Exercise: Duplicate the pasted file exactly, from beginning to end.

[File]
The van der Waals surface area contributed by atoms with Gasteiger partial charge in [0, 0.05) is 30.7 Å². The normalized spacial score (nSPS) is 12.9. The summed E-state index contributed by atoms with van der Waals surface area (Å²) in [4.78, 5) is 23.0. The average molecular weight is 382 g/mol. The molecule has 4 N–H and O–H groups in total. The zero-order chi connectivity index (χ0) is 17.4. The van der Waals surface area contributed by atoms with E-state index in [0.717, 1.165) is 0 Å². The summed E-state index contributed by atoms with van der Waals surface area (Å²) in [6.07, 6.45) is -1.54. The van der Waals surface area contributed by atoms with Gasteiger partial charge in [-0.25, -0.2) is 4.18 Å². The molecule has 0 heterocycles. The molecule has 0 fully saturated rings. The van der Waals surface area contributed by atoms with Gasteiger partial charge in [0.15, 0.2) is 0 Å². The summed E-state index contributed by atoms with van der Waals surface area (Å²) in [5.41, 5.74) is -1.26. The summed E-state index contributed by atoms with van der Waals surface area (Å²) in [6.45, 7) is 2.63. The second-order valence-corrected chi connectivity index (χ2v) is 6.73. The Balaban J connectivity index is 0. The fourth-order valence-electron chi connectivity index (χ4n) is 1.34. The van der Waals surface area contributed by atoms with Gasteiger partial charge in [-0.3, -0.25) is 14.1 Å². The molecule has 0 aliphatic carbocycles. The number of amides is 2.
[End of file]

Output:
The van der Waals surface area contributed by atoms with Gasteiger partial charge in [0, 0.05) is 30.7 Å². The normalized spacial score (nSPS) is 12.9. The summed E-state index contributed by atoms with van der Waals surface area (Å²) in [4.78, 5) is 23.0. The average molecular weight is 382 g/mol. The molecule has 4 N–H and O–H groups in total. The zero-order chi connectivity index (χ0) is 17.4. The van der Waals surface area contributed by atoms with E-state index in [0.717, 1.165) is 0 Å². The summed E-state index contributed by atoms with van der Waals surface area (Å²) in [6.07, 6.45) is -1.54. The van der Waals surface area contributed by atoms with Gasteiger partial charge in [-0.25, -0.2) is 4.18 Å². The molecule has 0 heterocycles. The molecule has 0 fully saturated rings. The van der Waals surface area contributed by atoms with Gasteiger partial charge in [0.15, 0.2) is 0 Å². The summed E-state index contributed by atoms with van der Waals surface area (Å²) in [5.41, 5.74) is -1.26. The summed E-state index contributed by atoms with van der Waals surface area (Å²) in [6.45, 7) is 2.63. The second-order valence-corrected chi connectivity index (χ2v) is 6.73. The Balaban J connectivity index is 0. The fourth-order valence-electron chi connectivity index (χ4n) is 1.34. The van der Waals surface area contributed by atoms with Gasteiger partial charge in [-0.3, -0.25) is 14.1 Å². The molecule has 0 aliphatic carbocycles. The number of amides is 2.